– 12h00: Go somewhere for lunch (maybe at a caf茅/bistrot/brasserie in Epernay or Reims… not many restaurants are open on Sundays outside of the larger towns).
– 13h30/14h00: Possibly go to the Faux de Verzy, or walk around Epernay/Reims.
– 14h45/15h00: Drop David at Reims
– DG: 16h15-17h00: TGV to Paris
– ONG: 17h50: Chunnel to England

a sign of the wines …

When the last blog entry dates back to some 7 months ago, one has to come up with an appropriately cunning plan to deliver a backlog of informative (and hopefully interesting) content with the greatest economy of words. I suppose the quickest and least painful way would be to point readers at a couple of picasa web albums, surrendering to the old adage of a picture painting a plethora of words etc etc … but that would be far too convenient, and besides, this is a serious blog, where serious subject matters are discussed 馃槈

So, I have decided instead to use wine (including a number of decent alcoholic beverages) as reference points, providing the contextual setting for great encounters between friends and family – a sort of nostalgic buoy if you like, anchoring fragmented memories of good times shared with people in places which I would have undoubtedly forgotten had it not been for some specific sensual trigger which a particular tipple aroused.

Let’s begin with the our most recent w/e excursion to Paris where our host David shared what is strictly an ‘illegal’ wine, at least by French AOC rules: Le R锚ve de Pennautier is the only sweet Chardonnay I have ever come across, made more rare by the fact that it is only produced by the Lorgeril family in years when the weather is favourable to do so. For me, the 2004 tasted similar to a late-harvest Rielsing or Sylvaner, or perhaps it was purposely put in a 50cl long-necked Alsace style bottle to deceive your casual wine enthusiast … nevertheless, an experience worthy of the mystery that surrounds it!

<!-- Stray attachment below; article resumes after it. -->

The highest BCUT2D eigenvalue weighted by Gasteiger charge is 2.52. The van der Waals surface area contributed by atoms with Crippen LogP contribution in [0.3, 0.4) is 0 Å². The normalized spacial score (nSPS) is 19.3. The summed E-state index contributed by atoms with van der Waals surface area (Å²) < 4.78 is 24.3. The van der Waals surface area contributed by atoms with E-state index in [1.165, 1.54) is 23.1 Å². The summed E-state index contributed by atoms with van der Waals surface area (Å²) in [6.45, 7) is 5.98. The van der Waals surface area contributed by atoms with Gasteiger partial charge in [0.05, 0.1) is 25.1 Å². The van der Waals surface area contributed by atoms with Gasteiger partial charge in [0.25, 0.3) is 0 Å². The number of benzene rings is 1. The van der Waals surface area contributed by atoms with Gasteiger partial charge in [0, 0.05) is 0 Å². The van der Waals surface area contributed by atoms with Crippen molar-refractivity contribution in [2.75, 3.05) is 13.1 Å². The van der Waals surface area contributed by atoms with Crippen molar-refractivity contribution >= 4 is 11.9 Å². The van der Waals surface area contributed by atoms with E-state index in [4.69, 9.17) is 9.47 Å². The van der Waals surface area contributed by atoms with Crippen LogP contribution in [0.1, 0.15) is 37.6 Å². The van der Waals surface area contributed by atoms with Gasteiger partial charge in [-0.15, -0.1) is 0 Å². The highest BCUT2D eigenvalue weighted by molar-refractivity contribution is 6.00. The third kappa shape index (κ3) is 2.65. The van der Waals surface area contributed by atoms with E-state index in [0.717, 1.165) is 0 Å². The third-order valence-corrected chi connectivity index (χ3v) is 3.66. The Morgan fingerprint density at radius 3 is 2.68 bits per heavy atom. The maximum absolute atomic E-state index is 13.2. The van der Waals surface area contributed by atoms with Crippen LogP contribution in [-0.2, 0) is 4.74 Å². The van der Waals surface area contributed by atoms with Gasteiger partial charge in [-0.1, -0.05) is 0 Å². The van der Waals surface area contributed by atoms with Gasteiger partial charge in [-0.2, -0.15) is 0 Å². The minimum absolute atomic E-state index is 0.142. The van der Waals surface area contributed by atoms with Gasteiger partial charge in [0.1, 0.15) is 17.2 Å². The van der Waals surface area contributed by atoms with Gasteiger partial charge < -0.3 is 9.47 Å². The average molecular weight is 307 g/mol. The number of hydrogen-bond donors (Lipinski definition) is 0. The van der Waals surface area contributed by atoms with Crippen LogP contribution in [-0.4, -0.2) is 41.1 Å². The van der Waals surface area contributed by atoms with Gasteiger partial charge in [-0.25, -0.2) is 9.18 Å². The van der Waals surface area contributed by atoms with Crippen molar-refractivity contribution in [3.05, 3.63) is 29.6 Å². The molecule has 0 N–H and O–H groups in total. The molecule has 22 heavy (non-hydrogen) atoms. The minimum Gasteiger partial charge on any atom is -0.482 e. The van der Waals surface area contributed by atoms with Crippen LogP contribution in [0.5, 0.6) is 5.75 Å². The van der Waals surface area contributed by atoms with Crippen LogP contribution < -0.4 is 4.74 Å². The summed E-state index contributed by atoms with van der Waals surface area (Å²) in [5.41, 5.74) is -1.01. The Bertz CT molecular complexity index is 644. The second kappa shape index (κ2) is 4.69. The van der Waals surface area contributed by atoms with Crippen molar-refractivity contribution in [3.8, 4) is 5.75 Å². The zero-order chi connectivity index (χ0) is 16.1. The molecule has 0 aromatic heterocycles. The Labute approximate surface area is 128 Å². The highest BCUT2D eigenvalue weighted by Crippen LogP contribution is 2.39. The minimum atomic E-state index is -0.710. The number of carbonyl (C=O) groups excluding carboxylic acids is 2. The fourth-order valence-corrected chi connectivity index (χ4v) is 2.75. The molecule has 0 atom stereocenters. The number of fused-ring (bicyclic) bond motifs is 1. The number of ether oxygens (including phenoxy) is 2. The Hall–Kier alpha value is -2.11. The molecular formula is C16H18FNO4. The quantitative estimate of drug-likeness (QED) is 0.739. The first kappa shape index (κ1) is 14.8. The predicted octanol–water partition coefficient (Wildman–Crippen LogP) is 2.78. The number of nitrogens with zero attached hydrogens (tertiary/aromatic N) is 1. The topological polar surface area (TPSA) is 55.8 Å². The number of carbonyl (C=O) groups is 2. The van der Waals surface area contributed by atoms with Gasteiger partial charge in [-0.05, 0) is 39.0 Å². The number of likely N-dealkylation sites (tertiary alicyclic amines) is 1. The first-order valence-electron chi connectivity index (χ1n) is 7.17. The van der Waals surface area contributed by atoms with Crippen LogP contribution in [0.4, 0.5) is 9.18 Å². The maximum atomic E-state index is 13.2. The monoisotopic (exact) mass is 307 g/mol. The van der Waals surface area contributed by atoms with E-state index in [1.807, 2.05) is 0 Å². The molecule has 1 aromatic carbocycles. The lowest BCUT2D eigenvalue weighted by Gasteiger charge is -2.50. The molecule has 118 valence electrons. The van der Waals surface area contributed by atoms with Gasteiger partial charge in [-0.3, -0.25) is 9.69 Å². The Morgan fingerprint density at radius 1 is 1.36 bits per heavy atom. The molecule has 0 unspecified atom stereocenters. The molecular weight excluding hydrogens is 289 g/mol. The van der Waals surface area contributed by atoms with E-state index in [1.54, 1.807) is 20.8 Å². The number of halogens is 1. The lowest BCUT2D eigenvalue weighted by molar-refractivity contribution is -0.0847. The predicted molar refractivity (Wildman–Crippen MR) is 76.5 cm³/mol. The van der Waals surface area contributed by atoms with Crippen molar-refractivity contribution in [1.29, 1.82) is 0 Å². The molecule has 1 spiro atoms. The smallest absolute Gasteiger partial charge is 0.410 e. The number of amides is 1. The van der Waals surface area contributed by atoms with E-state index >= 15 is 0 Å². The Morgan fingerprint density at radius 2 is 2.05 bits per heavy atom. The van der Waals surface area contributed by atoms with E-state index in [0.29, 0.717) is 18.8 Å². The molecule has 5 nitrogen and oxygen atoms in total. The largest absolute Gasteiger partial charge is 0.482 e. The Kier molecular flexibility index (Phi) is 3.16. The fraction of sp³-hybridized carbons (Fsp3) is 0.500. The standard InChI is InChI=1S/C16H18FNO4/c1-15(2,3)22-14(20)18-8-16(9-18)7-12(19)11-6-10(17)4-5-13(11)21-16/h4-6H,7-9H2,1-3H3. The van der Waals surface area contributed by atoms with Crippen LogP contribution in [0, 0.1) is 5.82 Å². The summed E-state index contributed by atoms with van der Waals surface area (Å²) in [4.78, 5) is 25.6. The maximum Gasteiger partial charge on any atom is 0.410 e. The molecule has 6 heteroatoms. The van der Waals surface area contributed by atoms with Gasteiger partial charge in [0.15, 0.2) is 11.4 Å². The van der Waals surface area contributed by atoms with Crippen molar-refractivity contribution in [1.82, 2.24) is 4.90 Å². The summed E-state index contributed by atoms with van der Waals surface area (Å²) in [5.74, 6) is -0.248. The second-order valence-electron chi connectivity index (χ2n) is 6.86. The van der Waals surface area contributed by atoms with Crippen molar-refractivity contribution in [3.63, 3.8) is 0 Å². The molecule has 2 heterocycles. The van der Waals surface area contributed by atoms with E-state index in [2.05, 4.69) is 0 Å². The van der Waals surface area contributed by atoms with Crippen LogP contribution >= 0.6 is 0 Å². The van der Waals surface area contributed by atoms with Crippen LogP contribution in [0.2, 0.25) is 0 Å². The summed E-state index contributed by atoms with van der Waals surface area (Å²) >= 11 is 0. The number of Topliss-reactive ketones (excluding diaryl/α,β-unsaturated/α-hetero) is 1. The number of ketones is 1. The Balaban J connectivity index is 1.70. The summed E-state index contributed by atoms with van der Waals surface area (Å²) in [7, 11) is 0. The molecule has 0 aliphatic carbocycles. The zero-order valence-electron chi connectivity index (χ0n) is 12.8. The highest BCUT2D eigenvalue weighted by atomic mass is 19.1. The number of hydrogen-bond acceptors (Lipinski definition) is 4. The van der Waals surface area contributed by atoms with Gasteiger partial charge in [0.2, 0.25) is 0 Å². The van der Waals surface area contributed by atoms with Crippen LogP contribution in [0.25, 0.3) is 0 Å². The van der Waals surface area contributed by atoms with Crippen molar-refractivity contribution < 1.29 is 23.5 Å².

And speaking of Sylvaners, there was that exquisite bottle J and I lingered over recently at Harvey Nics restaurant in Bristol on my birthday dinner: Bruno Sorg is perhaps better known for his Grand Cru Rieslings but the 2006 Vieilles Vignes tasted decadently mineral-like, and quite unexpected considering the usual leanness you get from the humble Sylvaner grape.

Or another time when J and I were chilling in the bar of the T-Hotel last summer after long, lazy days lying on the sandy beaches on the Southern coast of Sardinia … on that occasion, a Buio Buio from a progressive wine maker called Mesa, teased and totally confused my taste buds into thinking big Bordeaux, when in truth it was made with 100% Carignano, a local grape variety but had spent a good few months in French oak. Impressed with the wine, I bought a bottle at Cagliari airport on the way home with every intention to dazzle our tame connoisseur David at our next meeting, but alas it did not travel well and we both agreed it might just have easily been made by a couple of miners from the Valleys and called ‘Boy-o Boy-o’ 馃槈

However, there can be no questioning the consistency of the good vintage champagne: David’s generosity of serving bubbly (and on this occasion, a Drappier Brut 1990) after our usual drive through the night to arrive at his Parisian pad at the crack of dawn, is becoming a customary ritual and one that I would like to see continued. Ah, if only you can age with such elegance without being confined to a bottle with 90 PSI of pressure upon you 馃槈

Staying with white wines, I’ve recently acquired a curious affinity to Chenin Blanc. Actually, I would even venture to predict the rise in popularity of this variety to challenge and finally extinguish the ‘has beens’ of the old world e.g. the Vouvrays and Saumurs with their wishy-washy apple and cinnamon combo. In particular the varietals coming from Stellenbosch not only provide great value for money, there can be no ambiguity about the intense fruit experience of pineapple, papaya and the citrus crispness of kumquat – all in one mouthful of joy that takes me back to my childhood days of rummaging around orchards in Malaysia. I attribute this latest discovery to the bottle of Dornier’s Cocoa Hills Chenin Blanc, shared in great company with our Belgian friends Anne & Stephaan on our visit to the Ghent Festival in late July. Served as part of the ‘menu deal’ in a great little resto called L’Homard Bizzare, I had my reservations, not least because we were drinking a South African wine … in a French restaurant … in Belgium … and this was at the end of a rather alcoholic week-end of sampling an exhaustive list of Belgian beers in Dulle Griet, exotic jenevers in Pol Reysenaer’s Dreupelkot bar by the river and meeting Bob Mineerkeer himself (and his moustache!) at the Glengarry Whisky Club where he attempted to convince us of the heavenly pairing of a 12 year old Clynelish to baked lobster!